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Discussion Starter · #1 ·
Hey guys doing a real small job and want to see if it is possible to do this my self. I am a licensed general contractor in California.
Have a client with a granny house studio. 560 sq. ft tiny, right now they have a direct vent wall mount unit that has problems, the pilot light keeps blowing out.
They say they want to remove that and put in forced heating and air. From what I have read even the smallest unit would be too large for this space. True?
I think a 18,000 BTU Mitsubishi mini split with heat and air would be the way to go. I have watched some install videos on this but still not sure.

Can I Install this with basic tools? or are there welding and specialized tools needed. If not pulling a permit can I even buy one in CA?

Thanks guys, not trying to take from your trade, it just looks too simple in the videos.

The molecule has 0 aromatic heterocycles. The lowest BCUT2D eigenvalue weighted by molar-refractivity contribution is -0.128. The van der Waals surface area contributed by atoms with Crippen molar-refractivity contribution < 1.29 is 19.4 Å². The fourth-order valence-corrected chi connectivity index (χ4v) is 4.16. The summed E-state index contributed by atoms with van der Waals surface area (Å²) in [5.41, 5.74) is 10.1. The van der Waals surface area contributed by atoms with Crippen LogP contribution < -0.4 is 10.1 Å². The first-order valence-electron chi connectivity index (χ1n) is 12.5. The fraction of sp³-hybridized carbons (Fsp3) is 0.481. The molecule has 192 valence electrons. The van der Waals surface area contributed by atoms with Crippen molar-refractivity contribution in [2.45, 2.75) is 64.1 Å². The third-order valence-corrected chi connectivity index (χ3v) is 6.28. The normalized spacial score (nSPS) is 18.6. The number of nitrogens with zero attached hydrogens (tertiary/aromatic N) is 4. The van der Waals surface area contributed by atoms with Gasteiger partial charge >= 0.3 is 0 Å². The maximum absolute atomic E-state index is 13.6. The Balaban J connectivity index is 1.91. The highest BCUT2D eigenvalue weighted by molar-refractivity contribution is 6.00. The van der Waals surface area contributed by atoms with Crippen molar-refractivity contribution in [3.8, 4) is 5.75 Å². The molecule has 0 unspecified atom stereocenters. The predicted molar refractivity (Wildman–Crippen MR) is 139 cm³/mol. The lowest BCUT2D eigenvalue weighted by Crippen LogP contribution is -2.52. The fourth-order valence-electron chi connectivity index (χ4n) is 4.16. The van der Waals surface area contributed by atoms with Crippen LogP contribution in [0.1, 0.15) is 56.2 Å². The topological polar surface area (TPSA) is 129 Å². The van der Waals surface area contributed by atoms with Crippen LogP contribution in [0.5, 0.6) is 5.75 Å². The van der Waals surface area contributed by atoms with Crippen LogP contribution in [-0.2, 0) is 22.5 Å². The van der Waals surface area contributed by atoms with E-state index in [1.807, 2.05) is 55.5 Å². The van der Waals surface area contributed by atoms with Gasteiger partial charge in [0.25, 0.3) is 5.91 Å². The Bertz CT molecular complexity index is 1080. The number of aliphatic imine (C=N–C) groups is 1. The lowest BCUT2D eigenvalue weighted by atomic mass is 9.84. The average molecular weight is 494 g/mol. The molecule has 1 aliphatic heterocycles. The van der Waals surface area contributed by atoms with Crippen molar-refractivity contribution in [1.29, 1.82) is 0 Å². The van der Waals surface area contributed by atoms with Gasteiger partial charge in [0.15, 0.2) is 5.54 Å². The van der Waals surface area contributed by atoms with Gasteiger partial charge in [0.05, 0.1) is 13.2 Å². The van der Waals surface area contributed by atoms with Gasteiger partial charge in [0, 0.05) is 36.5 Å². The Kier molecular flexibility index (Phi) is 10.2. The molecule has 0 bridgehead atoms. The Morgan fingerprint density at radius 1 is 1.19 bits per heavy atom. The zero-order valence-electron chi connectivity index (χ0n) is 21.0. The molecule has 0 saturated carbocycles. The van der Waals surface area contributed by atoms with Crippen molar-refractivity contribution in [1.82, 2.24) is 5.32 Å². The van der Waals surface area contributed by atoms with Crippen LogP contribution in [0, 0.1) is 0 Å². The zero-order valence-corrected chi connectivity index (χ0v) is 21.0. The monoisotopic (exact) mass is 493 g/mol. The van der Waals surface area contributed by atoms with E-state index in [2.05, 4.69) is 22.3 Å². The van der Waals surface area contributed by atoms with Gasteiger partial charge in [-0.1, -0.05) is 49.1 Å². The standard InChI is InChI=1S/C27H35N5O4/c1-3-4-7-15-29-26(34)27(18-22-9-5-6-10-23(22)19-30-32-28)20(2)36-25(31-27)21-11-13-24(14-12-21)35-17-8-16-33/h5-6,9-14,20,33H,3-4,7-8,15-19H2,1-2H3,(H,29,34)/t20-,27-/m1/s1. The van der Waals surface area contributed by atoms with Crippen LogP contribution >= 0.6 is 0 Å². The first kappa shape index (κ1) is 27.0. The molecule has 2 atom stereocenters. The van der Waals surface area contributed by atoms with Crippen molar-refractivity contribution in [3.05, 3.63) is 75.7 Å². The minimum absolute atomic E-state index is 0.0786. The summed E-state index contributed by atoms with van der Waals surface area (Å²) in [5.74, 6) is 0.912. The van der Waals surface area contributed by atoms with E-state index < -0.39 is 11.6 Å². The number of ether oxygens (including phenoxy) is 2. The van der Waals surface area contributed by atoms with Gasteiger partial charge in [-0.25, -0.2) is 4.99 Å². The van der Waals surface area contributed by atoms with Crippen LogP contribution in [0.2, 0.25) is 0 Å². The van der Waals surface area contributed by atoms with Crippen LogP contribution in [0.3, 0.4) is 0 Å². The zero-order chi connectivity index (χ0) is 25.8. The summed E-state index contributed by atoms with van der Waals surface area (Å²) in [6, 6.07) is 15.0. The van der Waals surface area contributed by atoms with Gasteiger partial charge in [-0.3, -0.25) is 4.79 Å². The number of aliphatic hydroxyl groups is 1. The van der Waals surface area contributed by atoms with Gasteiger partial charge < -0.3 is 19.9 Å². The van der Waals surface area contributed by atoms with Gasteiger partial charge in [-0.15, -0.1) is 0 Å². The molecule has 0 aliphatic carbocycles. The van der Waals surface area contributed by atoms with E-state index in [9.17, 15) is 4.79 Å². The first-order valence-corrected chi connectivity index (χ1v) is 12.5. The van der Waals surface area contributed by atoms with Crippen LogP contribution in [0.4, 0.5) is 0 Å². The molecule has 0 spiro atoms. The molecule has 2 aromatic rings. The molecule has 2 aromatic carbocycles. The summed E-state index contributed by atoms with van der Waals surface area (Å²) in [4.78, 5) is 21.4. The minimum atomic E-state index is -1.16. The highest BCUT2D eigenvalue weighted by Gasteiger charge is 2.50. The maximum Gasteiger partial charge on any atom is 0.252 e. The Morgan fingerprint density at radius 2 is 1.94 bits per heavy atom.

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You may as well, apparently in the videos the mention of pulling a vacuum & weighing in or out the corresponding amount of refrigerant is not important enough and does involve a considerable investment in equipment & training to do this. This will work to the detriment of that industry niche.

We are getting an increasing number of calls from HO & GC who think there is nothing to this. We will not work on any system unless we are convinced that a proper vacuum was pulled on the lineset to begin with, the actual charge weight can be later verified when operational problems arise. By then, the effects of air in the system have done the damage that will very expensive to undo.